I think you make a good point- that the social class of the victims may have something to do with the public outcry. Chinese netizens on Weibo may identify with the victims of the train disaster more than victims of industrial accidents, so the safety concerns hit closer to home.

  2. I tried to buy a Dongche ticket to Beijing on July 28th but they were all sold out. Clearly people are still riding high-speed rail. Moreover, rail remains the only option for migrant workers low-income families and college students to travel about China. Driving a car or riding in a car is infinitely more dangerous than taking a train. This is a perfect example of an isolated incident that netizens were able to rally behind to direct their (ever-boiling) rage against the party.

    Yesterday I flew home from Beijing and was reading the complimentary Global Times article which had some carefully phrased rebuttals to the public outcry. They referenced a high speed rail crash in Germany in the 90s and claimed that the Germans never lost faith in the industry and high-speed rail remains the most common means of transit. The writers also pointed the finger at India for its high rate of train fatalities and incredibly slow railways. This was a polite way to call out India as “Suckers”.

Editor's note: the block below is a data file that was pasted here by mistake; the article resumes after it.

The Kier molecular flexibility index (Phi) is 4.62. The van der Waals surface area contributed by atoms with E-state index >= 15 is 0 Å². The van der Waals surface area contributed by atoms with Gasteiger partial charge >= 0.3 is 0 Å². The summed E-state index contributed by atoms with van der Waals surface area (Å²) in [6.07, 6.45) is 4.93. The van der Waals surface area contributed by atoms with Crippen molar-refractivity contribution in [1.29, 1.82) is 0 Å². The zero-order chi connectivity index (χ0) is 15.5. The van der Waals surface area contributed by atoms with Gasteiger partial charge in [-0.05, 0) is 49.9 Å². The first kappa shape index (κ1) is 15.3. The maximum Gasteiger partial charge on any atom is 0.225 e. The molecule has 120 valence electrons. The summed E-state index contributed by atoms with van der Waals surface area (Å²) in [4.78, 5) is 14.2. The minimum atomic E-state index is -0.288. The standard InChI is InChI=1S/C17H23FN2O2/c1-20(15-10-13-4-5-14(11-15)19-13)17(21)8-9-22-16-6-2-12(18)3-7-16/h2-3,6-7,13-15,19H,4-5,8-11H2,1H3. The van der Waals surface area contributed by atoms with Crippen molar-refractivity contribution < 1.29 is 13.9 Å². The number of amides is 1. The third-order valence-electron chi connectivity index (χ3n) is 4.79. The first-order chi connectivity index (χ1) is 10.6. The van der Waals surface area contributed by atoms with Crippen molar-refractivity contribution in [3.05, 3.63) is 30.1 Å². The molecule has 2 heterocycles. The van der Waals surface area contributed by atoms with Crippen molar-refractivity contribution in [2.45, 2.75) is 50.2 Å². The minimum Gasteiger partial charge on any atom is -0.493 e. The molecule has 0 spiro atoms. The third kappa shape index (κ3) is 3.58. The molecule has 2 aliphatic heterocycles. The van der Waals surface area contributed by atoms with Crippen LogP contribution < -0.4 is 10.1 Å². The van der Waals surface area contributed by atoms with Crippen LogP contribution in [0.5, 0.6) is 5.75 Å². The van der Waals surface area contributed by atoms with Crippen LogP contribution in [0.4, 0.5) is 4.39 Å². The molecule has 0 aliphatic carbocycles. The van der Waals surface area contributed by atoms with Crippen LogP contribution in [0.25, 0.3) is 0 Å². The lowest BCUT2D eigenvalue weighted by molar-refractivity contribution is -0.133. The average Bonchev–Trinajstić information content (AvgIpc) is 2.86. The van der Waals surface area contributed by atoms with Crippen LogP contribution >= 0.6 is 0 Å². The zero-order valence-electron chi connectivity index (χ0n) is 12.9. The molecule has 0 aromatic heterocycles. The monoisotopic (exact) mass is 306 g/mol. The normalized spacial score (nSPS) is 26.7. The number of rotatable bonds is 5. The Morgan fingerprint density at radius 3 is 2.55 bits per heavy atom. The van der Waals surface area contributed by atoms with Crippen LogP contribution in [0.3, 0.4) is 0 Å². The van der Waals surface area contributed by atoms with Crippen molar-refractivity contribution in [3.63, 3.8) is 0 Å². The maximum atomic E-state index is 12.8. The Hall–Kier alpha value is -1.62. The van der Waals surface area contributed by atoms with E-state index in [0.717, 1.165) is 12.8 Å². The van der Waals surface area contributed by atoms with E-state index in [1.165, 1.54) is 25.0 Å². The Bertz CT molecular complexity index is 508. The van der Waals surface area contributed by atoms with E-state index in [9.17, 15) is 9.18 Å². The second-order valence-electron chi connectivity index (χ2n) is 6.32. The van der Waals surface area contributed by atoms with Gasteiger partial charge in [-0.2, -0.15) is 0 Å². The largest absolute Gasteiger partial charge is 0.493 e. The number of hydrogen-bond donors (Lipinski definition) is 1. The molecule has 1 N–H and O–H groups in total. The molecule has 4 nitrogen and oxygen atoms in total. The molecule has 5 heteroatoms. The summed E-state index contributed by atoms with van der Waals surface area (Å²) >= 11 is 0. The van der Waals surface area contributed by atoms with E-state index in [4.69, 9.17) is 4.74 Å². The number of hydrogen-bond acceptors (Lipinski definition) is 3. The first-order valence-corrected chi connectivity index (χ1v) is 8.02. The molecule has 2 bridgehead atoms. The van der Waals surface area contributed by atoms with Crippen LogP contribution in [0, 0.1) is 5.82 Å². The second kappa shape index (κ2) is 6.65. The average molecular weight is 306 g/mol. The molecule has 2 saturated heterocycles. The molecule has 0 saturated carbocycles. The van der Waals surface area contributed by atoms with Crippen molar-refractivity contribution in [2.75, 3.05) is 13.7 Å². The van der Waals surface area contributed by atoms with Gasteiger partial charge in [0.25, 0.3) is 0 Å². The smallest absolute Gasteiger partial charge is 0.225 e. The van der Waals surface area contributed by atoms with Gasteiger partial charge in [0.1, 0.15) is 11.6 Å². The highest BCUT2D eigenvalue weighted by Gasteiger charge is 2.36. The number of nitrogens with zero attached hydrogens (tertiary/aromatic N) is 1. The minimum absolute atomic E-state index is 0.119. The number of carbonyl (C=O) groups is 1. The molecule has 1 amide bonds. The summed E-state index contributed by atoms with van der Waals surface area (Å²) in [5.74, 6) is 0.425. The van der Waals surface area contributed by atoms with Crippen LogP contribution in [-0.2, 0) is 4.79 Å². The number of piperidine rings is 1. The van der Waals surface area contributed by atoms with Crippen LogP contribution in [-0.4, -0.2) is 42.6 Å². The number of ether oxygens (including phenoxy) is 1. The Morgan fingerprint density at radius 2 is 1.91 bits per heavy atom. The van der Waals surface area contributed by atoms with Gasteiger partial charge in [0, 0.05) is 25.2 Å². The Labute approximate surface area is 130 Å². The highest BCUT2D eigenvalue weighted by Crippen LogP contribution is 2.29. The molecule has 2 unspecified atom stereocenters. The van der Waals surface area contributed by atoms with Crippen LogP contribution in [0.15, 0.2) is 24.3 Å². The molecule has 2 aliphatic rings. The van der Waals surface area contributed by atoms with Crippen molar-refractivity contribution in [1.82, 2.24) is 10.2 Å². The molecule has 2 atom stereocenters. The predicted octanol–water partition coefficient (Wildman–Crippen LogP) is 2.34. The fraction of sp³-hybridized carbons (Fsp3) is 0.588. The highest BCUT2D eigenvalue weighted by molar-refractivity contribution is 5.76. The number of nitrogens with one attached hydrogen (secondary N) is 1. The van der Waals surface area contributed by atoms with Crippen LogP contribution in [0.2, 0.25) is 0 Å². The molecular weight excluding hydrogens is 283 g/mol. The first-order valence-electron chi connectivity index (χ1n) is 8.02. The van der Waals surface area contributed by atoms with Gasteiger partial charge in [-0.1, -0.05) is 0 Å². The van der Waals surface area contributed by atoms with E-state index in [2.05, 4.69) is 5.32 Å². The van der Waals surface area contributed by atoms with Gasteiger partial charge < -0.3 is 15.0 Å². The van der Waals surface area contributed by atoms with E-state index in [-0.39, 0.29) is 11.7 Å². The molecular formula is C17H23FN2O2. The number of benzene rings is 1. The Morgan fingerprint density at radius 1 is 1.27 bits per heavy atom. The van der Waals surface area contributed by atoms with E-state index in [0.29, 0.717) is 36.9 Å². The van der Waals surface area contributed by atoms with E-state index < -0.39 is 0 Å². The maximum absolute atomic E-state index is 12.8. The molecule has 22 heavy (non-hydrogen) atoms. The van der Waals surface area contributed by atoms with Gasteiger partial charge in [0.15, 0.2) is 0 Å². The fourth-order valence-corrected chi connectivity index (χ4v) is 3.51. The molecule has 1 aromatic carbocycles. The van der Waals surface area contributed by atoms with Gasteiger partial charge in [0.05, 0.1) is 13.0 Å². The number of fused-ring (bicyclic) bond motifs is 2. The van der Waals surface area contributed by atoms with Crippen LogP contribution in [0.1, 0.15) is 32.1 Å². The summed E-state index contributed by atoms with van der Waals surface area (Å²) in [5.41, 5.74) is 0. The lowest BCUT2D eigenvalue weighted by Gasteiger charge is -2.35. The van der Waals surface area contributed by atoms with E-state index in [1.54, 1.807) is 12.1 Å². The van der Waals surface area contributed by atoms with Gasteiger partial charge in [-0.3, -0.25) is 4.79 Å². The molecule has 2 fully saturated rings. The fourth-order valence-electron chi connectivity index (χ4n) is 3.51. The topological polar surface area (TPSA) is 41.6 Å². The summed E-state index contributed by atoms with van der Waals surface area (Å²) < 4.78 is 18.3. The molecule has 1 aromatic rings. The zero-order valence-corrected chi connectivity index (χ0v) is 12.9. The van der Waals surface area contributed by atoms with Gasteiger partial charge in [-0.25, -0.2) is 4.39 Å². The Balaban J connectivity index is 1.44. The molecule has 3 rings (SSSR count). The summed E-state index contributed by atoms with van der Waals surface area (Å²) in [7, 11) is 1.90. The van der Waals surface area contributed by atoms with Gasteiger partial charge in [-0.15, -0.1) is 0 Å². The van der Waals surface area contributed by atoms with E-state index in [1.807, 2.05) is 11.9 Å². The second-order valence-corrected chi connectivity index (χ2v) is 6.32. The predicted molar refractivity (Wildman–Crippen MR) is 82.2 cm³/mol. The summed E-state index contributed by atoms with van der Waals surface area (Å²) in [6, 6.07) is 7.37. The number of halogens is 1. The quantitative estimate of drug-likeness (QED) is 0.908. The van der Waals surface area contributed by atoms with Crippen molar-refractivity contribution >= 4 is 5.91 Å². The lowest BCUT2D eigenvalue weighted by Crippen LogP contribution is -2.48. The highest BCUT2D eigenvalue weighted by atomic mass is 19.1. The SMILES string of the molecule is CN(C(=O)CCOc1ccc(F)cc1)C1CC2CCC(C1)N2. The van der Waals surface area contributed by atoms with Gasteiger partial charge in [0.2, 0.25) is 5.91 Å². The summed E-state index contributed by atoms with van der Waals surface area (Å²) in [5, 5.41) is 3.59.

Funny coincidence, the woman sitting next to me on the airplane used to be a manager of the train department in Chengdu. She was well-traveled (on her way home from a trip to Russia and Mongolia) and told me that trains in China are “Bu anquan…”